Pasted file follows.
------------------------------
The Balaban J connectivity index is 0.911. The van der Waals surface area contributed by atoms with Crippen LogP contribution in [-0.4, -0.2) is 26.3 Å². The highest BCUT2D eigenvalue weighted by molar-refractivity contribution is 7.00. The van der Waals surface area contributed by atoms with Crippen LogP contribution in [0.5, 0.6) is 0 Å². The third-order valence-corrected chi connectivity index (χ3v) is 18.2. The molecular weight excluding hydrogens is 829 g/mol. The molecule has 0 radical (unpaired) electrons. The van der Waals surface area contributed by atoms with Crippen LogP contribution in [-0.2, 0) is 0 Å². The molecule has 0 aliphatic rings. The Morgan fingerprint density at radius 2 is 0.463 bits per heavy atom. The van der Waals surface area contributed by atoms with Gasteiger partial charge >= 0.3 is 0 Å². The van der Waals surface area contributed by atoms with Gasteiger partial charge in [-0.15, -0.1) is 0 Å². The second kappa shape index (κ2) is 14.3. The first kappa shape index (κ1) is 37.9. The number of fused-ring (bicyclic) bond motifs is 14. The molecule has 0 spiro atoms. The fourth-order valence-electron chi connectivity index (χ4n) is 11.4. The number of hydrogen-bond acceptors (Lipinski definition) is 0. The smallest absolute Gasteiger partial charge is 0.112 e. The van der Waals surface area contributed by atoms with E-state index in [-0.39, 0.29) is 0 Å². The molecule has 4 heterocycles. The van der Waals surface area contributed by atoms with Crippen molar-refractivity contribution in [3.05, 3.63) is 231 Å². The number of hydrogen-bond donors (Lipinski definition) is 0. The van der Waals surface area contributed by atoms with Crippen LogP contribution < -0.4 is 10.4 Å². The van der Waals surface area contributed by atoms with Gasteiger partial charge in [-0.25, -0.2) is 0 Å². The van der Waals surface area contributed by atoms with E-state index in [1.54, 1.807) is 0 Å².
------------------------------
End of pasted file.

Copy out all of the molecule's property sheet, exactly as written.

The Balaban J connectivity index is 0.911. The van der Waals surface area contributed by atoms with Crippen LogP contribution in [-0.4, -0.2) is 26.3 Å². The highest BCUT2D eigenvalue weighted by molar-refractivity contribution is 7.00. The van der Waals surface area contributed by atoms with Crippen LogP contribution in [0.5, 0.6) is 0 Å². The third-order valence-corrected chi connectivity index (χ3v) is 18.2. The molecular weight excluding hydrogens is 829 g/mol. The molecule has 0 radical (unpaired) electrons. The van der Waals surface area contributed by atoms with Crippen LogP contribution in [-0.2, 0) is 0 Å². The molecule has 0 aliphatic rings. The Morgan fingerprint density at radius 2 is 0.463 bits per heavy atom. The van der Waals surface area contributed by atoms with Gasteiger partial charge >= 0.3 is 0 Å². The van der Waals surface area contributed by atoms with Gasteiger partial charge in [-0.15, -0.1) is 0 Å². The second kappa shape index (κ2) is 14.3. The first kappa shape index (κ1) is 37.9. The number of fused-ring (bicyclic) bond motifs is 14. The molecule has 0 spiro atoms. The fourth-order valence-electron chi connectivity index (χ4n) is 11.4. The number of hydrogen-bond acceptors (Lipinski definition) is 0. The smallest absolute Gasteiger partial charge is 0.112 e. The van der Waals surface area contributed by atoms with E-state index in [-0.39, 0.29) is 0 Å². The molecule has 4 heterocycles. The van der Waals surface area contributed by atoms with Crippen molar-refractivity contribution in [3.05, 3.63) is 231 Å². The number of hydrogen-bond donors (Lipinski definition) is 0. The van der Waals surface area contributed by atoms with Crippen LogP contribution < -0.4 is 10.4 Å². The van der Waals surface area contributed by atoms with Gasteiger partial charge in [-0.25, -0.2) is 0 Å². The van der Waals surface area contributed by atoms with E-state index in [1.54, 1.807) is 0 Å².